Lowcountry Prep headmaster departs, leaving parents with questions
Col. Scott Gibson is no longer head of school at Lowcountry Prep School, and unhappy parents want answers from the school’s board of trustees.
“Whoever made this knee-jerk reaction maybe didn’t have a pulse on what was really going on at the school,” said Suzanne Temple, the mother of two students. “The colonel has been instrumental in creating an environment where people felt welcome. Whatever your persuasion was. I think that’s where he’s been the light for us, and he did such a great job during COVID.”
“As a vested family, with over 23 combined years of paying full tuition, we have never seen the school thrive as much as it has under his leadership,” Dr. Ben and Maureen Davis wrote in an email to the Coastal Observer.
Gibson was hired in 2012. He spent 20 years working in intelligence and counterintelligence in the Air Force before retiring and starting a new career in education. Along with Lowcountry Prep, Gibson was also headmaster at his alma mater, Boys’ Latin School in Baltimore, and St. Paul’s Episcopal School in Mobile, Ala.
Last week, a group of parents and students held a rally at the school. There was supposed to be a board meeting that night, but it was canceled.
Temple said she never heard any negative comments about Gibson, which is why his leaving came as such a shock. She’d like there to be an informational meeting for parents, perhaps at an off-campus location, where board members would be invited to speak.
“When you have a situation where people are upset, the worst thing for you to do is ignore them,” she added.
This week, the board released a statement: “We, as a board, accepted Colonel Gibson’s resignation. We wish him well in his future endeavors. Lowcountry Preparatory School is in excellent hands with our current interim Heads of School, and we look forward to a successful start to the new year.”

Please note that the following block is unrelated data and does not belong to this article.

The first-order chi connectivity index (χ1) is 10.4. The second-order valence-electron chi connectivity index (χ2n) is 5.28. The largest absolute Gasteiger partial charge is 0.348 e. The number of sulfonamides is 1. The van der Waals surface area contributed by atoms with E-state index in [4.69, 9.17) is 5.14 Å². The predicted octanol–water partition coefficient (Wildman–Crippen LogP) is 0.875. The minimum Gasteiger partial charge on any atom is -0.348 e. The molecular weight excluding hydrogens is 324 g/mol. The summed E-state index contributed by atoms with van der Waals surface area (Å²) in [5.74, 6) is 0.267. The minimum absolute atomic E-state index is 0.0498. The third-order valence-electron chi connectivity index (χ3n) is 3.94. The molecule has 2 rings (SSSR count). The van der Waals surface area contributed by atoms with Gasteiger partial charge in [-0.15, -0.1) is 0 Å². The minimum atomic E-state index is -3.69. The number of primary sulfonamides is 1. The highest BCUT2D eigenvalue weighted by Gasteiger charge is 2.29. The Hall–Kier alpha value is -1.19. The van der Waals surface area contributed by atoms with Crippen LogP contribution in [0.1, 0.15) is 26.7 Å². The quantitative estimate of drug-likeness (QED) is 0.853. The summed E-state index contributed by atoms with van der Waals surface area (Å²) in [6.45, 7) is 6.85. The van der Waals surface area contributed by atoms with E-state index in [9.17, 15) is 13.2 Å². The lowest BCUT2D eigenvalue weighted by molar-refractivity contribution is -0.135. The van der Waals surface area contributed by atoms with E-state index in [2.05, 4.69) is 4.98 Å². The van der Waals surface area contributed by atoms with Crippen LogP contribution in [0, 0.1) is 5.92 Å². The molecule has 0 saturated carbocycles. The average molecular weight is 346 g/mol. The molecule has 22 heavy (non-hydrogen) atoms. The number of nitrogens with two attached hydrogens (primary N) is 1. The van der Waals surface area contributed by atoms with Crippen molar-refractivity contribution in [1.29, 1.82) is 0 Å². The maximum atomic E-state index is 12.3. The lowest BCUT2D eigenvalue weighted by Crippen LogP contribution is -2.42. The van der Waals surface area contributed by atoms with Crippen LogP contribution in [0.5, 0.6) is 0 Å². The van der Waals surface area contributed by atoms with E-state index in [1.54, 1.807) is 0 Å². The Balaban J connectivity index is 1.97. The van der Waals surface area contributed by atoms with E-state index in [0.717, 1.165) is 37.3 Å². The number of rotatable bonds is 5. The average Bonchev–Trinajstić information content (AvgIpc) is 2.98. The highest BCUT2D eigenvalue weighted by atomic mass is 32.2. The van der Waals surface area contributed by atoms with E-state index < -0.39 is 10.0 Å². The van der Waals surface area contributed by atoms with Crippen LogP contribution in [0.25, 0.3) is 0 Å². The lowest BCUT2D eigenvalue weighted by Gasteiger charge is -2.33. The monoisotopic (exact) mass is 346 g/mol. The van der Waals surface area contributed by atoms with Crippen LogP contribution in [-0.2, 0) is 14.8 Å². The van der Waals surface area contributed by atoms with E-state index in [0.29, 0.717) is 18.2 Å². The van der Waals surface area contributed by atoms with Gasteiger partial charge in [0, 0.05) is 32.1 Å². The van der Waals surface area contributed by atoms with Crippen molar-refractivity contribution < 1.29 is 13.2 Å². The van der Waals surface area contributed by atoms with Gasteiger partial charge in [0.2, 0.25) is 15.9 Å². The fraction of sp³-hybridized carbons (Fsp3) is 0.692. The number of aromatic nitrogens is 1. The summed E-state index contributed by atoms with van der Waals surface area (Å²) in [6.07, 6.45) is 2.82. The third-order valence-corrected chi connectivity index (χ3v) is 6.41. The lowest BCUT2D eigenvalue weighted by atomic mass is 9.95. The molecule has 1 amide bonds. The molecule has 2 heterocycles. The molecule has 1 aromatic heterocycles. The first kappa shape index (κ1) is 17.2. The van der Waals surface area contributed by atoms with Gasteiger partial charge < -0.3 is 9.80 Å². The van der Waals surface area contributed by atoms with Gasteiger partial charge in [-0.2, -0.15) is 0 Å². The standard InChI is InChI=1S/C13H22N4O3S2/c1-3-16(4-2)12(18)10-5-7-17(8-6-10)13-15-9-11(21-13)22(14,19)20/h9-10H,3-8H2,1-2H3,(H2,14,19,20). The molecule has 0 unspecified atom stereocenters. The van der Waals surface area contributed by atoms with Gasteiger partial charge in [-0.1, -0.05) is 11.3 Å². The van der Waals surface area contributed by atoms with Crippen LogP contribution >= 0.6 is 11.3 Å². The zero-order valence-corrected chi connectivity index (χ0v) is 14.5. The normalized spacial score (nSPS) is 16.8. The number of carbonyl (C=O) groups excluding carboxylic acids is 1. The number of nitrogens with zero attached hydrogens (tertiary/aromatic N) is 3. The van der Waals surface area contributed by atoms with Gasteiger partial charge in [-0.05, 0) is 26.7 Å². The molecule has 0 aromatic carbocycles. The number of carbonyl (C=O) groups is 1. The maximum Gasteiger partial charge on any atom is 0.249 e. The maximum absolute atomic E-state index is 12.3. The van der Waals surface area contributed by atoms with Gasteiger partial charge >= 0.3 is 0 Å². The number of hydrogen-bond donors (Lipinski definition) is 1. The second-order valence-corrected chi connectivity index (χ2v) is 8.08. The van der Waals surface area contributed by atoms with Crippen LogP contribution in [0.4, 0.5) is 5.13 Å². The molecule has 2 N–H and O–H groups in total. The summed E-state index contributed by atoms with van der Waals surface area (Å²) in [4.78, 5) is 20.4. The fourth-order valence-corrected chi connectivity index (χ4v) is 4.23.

The Davises sent a letter to the board demanding the reinstatement of Gibson and the resignation of board member Lindi Brooks, who they believe “forced” Gibson to leave.
In their letter, the Davises said the board is not living up to its responsibility to ensure the school fulfills its mission.
“The mission, ‘to inspire the passion to learn, the courage to lead and the commitment to serve,’ is precisely what Col. Gibson has brought to Lowcountry Prep. He has been instrumental in nurturing the school along a steady path of growth without compromise of its vision,” the letter said. “He is a tangible role model to students and their families. This nurturing is clearly seen in the school’s growth over the last decade and is also reflected in the faces of its students.”
The Davises also said a “select subset” of members held “clandestine deliberations” that resulted in a “unilateral decision to terminate” Gibson.
Brooks signed a letter on behalf of the board on Dec. 9 that commended Gibson for his service and recommended him for future employment.
“Over his eleven years of service, Head of School Gibson’s leadership resulted in substantial improvements in the school’s program. In turn, these improvements yielded a 98 percent increase in enrollment between 2013 and 2022, as well as solid financial sustainability for the school well into the future,” it said.
It concluded, “Head of School Scott Gibson III has left a lasting mark upon Lowcountry Prep School over his eleven years of service. With gratitude, we plan to build upon his work.”
The school’s staff was asked to not discuss the situation.
Jeanie Floyd and Tara Lavallee, the assistant heads of school, sent a text message saying, “Please be cognizant that you are representatives of the school. If contacted by a parent, student, or any other person regarding the Colonel’s departure, employees are requested not to engage in discussions or offer opinions on this confidential matter. We are to support his decision and wish him the best.”
“I think that’s the wrong kind of environment to present to our children,” Temple said. “Your job is to educate. The board’s job is to help facilitate that.”
The Davises and Temple said they are looking for more transparency and communication from the board.
“The Board now has the opportunity to pull back the curtain of secrecy and cronyism and to begin a new chapter of transparency and accountability,” the Davises wrote in their letter to the board.
“We’re the consumers,” Temple said. “If 20 or 30 or 40 or 50 parents after this have a bad taste in their mouth, it’s going to affect their bottom line.”
Temple is committed to keeping her two children enrolled at Lowcountry Prep.
“I enjoy where my children are at. I enjoy the school. I enjoy the teachers. I enjoyed the colonel,” she said. “But there’s a lot of people that are questioning their financial commitment.”